Spurgeon on Science

I’m working on a project right now and came across a beautiful quote that I love dearly. I’m afraid it’s not suitable for the project, but it’s desperately worth keeping somewhere. Perhaps I shall turn this blog into a commonplace book.

From Charles Spurgeon:

Two sorts of people have wrought great mischief, and yet they are neither of them worth being considered as judges in the matter: they are both of them disqualified. It is essential than an umpire should know both sides of a question, and neither of these is thus instructed. The first is the irreligious scientist. What does he know about religion? What can he know? He is out of court when the question is—Does science agree with religion? Obviously he who would answer this query must know both of the two things in the question. The second is a better man, but capable of still more mischief. I mean the unscientific Christian, who will trouble his head about reconciling the Bible with science. He had better leave it alone, and not begin his tinkering trade. The mistake made by such men has been that in trying to solve a difficulty, they have either twisted the Bible, or contorted science. The solution has soon been seen to be erroneous, and then we hear the cry that Scripture has been defeated. Not at all; not at all. It is only a vain gloss upon it which has been removed. Here is a good brother who writes a tremendous book, to prove that the six days of creation represent six great geological periods; and he shows how the geological strata, and the organisms thereof, follow very much in the order of the Genesis story of creation. It may be so, or it may be not so; but if anybody should before long show that the strata do not lie in any such order, what would be my reply? I should say that the Bible never taught that they did. The Bible said, “In the beginning God created the heaven and the earth.” That leaves any length of time for your fire-ages and your ice-periods, and all that, before the establishment of the present age of man.1 Then we reach the six days in which the Lord made the heavens and the earth, and rested on the seventh day. There is nothing said about long ages of time, but, on the contrary, “the evening and the morning were the first day”, and “the evening and the morning were the second day”; and so on. I do not here lay down any theory, but simply say that if our friend’s great book is all fudge, the Bible is not responsible for it. It is true that his theory has an appearance of support from the parallelism which he makes out between the organic life of the ages and that of the seven days; but this may be accounted for from the fact that God usually follows a certain order whether he works in long periods or short ones. I do not know, and I do not care, much about the question; but I want to say that, if you smash up an explanation you must not imagine that you have damaged the Scriptural truth which seemed to require the explanation: you have only burned the wooden palisades with which well-meaning men thought to protect an impregnable fort which needed no such defence. For the most part, we had better leave a difficulty where it is, rather than make another difficulty by our theory. Why make a second hole in the kettle, to mend the first? Especially when the first hole is not there at all, and needs no mending. Believe everything in science which is proved: it will not come to much. You need not fear that your faith will be over-burdened. And then believe everything which is clearly in the Word of God, whether it is proved by outside evidence or not. No proof is needed when God speaks. If he hath said it, this is evidence enough.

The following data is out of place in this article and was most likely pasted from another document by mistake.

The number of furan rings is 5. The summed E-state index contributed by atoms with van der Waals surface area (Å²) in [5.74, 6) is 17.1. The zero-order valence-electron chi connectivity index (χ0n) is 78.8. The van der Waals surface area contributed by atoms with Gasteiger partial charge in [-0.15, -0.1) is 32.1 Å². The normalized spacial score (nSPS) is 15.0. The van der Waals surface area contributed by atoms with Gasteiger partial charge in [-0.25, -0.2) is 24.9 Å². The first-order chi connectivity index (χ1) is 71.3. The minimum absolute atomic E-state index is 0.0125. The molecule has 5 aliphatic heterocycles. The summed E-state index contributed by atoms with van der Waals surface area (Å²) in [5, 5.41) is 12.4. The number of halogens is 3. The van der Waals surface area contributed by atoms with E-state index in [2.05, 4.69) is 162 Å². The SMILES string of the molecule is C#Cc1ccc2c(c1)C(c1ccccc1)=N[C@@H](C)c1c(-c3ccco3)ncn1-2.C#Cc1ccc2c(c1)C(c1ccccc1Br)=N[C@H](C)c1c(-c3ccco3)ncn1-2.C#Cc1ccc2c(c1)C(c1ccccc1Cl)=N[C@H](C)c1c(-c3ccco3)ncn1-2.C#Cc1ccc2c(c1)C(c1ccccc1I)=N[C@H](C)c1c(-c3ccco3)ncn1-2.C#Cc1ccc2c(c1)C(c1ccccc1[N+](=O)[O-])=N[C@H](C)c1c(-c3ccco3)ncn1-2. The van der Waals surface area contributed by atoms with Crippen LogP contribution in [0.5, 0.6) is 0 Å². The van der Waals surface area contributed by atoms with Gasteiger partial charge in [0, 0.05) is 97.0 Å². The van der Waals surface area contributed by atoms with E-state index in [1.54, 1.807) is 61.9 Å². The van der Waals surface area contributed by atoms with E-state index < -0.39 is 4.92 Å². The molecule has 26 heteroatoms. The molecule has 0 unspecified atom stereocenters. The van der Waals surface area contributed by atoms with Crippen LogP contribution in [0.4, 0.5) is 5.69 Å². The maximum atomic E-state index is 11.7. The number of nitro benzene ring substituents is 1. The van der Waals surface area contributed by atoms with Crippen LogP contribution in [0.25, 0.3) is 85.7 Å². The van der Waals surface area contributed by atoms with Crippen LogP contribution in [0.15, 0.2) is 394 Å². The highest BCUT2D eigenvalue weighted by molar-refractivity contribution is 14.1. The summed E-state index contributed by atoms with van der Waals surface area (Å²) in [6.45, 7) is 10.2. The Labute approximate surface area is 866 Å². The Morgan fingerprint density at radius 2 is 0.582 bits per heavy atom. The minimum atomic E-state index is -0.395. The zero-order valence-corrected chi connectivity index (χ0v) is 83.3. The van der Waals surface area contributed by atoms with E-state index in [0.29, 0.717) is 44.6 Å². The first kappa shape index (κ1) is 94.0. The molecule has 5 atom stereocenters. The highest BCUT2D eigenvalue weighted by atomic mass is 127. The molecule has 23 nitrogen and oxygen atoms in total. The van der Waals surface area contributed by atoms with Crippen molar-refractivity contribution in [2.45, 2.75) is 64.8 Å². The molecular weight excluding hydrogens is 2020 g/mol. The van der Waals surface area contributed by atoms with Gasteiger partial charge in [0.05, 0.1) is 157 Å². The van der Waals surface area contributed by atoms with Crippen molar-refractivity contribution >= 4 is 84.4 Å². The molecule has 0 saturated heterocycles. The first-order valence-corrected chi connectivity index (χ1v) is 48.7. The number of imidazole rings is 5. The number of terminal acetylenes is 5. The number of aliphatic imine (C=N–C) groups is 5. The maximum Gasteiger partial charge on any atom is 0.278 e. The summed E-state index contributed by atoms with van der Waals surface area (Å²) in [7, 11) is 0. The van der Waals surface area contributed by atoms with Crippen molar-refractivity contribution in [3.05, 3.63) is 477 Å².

2 thoughts on “Spurgeon on Science

  1. “If he hath said it, this is evidence enough.”

    Right. THIS is why you converted-you weren’t persuaded by real evidence. You were persuaded because of emotion. The fact that you think THIS qualifies as evidence shows you were never really a rigorous minded atheist.

    • Bill, I’m afraid you misunderstand. This quote was not supposed to indicate why I believe, or to even really give a reason to believe in Christianity. It was addressed to Christians who worry about science but are already persuaded of the authority of Scripture. Your comment, which shows you approached this post with a much different agenda, indicates that you failed to appreciate the audience or purpose of this quote. Much of my work is in helping Christians better understand and appreciate science, which is why I shared it. So no, this played absolutely zero role in my conversion, nor do I think it qualifies as “evidence.” I hope that, just as I strove to be a rigorous minded atheist when I studied Hume (and his ought-is fallacies) and Nietzsche and Rand and Camus (though I haven’t posted so much about these things), you would strive to be a rigorous minded reader by not jumping to conclusions about the author’s purpose, rigor, and intelligence without more context.

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